Tuesday, November 16, 2021

Phantom of the Opera: A Brief History

Classic literature consists of a league of timeless works that captivated the global imagination. So too, modern classics will become ageless as their written works are re-imagined and re-told to future generations. Our current age is conceivably the most significant for the Earth's future survival, given accelerating environmental change. The severity makes it incumbent on the 21st-century writers to take account of past human viewpoints, re-imagine those endeavours and recast those stories in imaginative new ways.

Leroux's classic 1909 novel, Phantom of the Opera, itself adapted from ageless works, ranging from Greco Roman storytelling to the Gothic novels by twentieth-century novelists such as Victor Hugo, is one example. He told of eternal human themes such as the tragedy of romance and the suffering of a societal outcast.

In 1925, new communications technology of that era enabled Leroux's work to come to life on the screen as a silent movie. Some argue this adaption remains the most accurate interpretation of Leroux's novel. As a result, many movie adaptions have followed.

In 1962, Herbert Lom played Erik in a Hammer film production, a typically darker Hammer re-make, conveying the gothic glamour of Leroux's novel. Then in 1986, Andrew Lloyd Webber introduced the most influential adaption since the 1925 silent movie. Michael Crawford and Sarah Brightman played Erik and Christine in a more sensual musical version of the story. Again, Erik is a musical genius, but he's also a manipulative sociopath cast into the shadows due to his grotesque physical affliction. Thirty-five years on, it remains the most influential adaption.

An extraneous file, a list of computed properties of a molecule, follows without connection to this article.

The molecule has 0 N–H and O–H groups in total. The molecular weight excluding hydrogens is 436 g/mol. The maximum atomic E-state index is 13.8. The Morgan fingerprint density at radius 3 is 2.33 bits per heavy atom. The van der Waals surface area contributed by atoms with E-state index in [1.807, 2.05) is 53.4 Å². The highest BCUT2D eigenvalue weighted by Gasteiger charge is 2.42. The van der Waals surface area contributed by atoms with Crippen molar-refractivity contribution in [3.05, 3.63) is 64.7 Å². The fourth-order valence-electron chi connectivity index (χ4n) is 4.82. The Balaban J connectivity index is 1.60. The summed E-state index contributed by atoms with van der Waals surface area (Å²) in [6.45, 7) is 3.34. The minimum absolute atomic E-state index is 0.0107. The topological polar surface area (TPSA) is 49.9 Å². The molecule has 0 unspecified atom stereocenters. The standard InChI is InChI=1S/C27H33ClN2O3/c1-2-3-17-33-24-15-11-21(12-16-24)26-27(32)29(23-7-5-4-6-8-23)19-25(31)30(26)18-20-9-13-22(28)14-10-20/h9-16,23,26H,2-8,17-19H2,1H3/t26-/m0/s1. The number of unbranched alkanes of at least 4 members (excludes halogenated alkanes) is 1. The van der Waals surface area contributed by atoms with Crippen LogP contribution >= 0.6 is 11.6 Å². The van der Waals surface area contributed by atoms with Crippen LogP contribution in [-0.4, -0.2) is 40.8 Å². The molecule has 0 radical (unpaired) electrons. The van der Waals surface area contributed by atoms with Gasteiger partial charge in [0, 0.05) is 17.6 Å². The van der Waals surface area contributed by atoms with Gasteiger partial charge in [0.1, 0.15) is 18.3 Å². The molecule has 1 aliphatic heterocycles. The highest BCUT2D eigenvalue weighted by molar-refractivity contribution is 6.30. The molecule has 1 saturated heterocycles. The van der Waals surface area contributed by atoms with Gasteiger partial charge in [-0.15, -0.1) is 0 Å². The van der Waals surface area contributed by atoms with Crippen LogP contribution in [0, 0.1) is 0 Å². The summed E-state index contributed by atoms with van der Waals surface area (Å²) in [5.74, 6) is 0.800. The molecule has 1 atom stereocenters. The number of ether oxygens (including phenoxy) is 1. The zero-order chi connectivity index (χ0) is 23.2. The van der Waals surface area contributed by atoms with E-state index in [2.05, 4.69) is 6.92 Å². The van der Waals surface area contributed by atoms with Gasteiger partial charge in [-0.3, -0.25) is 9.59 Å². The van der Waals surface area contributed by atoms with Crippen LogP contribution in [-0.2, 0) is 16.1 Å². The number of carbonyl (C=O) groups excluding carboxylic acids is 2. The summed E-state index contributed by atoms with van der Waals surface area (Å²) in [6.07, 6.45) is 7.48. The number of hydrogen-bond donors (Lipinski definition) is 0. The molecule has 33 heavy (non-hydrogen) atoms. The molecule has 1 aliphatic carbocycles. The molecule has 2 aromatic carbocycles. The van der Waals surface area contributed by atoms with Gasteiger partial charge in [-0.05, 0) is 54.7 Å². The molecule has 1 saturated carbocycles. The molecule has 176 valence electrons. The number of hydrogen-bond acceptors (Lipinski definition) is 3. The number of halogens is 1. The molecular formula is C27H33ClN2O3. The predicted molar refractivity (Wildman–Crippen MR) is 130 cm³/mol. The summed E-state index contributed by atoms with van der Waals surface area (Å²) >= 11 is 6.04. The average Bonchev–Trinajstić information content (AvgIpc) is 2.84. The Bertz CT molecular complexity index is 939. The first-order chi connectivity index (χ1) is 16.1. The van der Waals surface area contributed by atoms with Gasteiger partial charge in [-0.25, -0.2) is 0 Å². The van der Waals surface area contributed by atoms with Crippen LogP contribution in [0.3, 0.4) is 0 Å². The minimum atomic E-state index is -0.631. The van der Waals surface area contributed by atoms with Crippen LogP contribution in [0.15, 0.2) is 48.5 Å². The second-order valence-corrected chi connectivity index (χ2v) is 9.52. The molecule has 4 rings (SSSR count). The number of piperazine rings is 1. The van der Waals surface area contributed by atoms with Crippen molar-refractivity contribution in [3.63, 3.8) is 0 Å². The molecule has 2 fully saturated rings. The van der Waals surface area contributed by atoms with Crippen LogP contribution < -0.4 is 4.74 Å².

More re-makes followed in the next three decades, ranging from the stomach-churning gore starring Robert Englund (1989); to baroque romance with Charles Dance (1990); to the visually sensual feast featuring Gerard Butler (2004).

I have a personal fascination for Leroux's work, re-telling his work, in my 2019 novel, Phantoms. I'm releasing the sequel in early 2022, Chandelier. Chandelier imagines how Leroux's novel will be re-told a hundred years from now, in an age of rapid technological change, global environmental degradation and the emergence of superior intelligence - AI. How would Leroux's masterpiece be interpreted in a post-singularity era of 2121?

Do you have a favourite film adaption?

No comments:

Post a Comment